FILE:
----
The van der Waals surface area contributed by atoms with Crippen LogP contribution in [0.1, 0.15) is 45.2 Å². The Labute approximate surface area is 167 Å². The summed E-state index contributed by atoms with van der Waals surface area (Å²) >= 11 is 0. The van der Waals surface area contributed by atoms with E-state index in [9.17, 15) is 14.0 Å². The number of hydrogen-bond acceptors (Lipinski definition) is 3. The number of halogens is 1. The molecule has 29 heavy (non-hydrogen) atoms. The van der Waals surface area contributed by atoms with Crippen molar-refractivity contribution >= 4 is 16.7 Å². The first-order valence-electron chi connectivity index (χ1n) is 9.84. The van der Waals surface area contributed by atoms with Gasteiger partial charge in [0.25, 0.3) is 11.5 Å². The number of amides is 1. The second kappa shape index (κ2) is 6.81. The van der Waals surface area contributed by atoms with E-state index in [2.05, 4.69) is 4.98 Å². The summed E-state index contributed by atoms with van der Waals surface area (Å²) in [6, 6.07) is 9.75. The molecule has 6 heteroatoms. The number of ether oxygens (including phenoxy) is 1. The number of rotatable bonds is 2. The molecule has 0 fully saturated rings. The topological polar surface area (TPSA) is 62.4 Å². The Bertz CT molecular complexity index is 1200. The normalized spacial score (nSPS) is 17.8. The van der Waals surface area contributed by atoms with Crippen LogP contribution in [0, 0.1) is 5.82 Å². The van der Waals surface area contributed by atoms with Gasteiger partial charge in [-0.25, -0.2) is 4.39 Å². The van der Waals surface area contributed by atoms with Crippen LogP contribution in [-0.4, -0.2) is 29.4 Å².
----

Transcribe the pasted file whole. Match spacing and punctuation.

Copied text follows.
The van der Waals surface area contributed by atoms with Crippen LogP contribution in [0.1, 0.15) is 45.2 Å². The Labute approximate surface area is 167 Å². The summed E-state index contributed by atoms with van der Waals surface area (Å²) >= 11 is 0. The van der Waals surface area contributed by atoms with E-state index in [9.17, 15) is 14.0 Å². The number of hydrogen-bond acceptors (Lipinski definition) is 3. The number of halogens is 1. The molecule has 29 heavy (non-hydrogen) atoms. The van der Waals surface area contributed by atoms with Crippen molar-refractivity contribution >= 4 is 16.7 Å². The first-order valence-electron chi connectivity index (χ1n) is 9.84. The van der Waals surface area contributed by atoms with Gasteiger partial charge in [0.25, 0.3) is 11.5 Å². The number of amides is 1. The second kappa shape index (κ2) is 6.81. The van der Waals surface area contributed by atoms with E-state index in [2.05, 4.69) is 4.98 Å². The summed E-state index contributed by atoms with van der Waals surface area (Å²) in [6, 6.07) is 9.75. The molecule has 6 heteroatoms. The number of ether oxygens (including phenoxy) is 1. The number of rotatable bonds is 2. The molecule has 0 fully saturated rings. The topological polar surface area (TPSA) is 62.4 Å². The Bertz CT molecular complexity index is 1200. The normalized spacial score (nSPS) is 17.8. The van der Waals surface area contributed by atoms with Crippen LogP contribution in [0, 0.1) is 5.82 Å². The van der Waals surface area contributed by atoms with Gasteiger partial charge in [-0.25, -0.2) is 4.39 Å². The van der Waals surface area contributed by atoms with Crippen LogP contribution in [-0.4, -0.2) is 29.4 Å².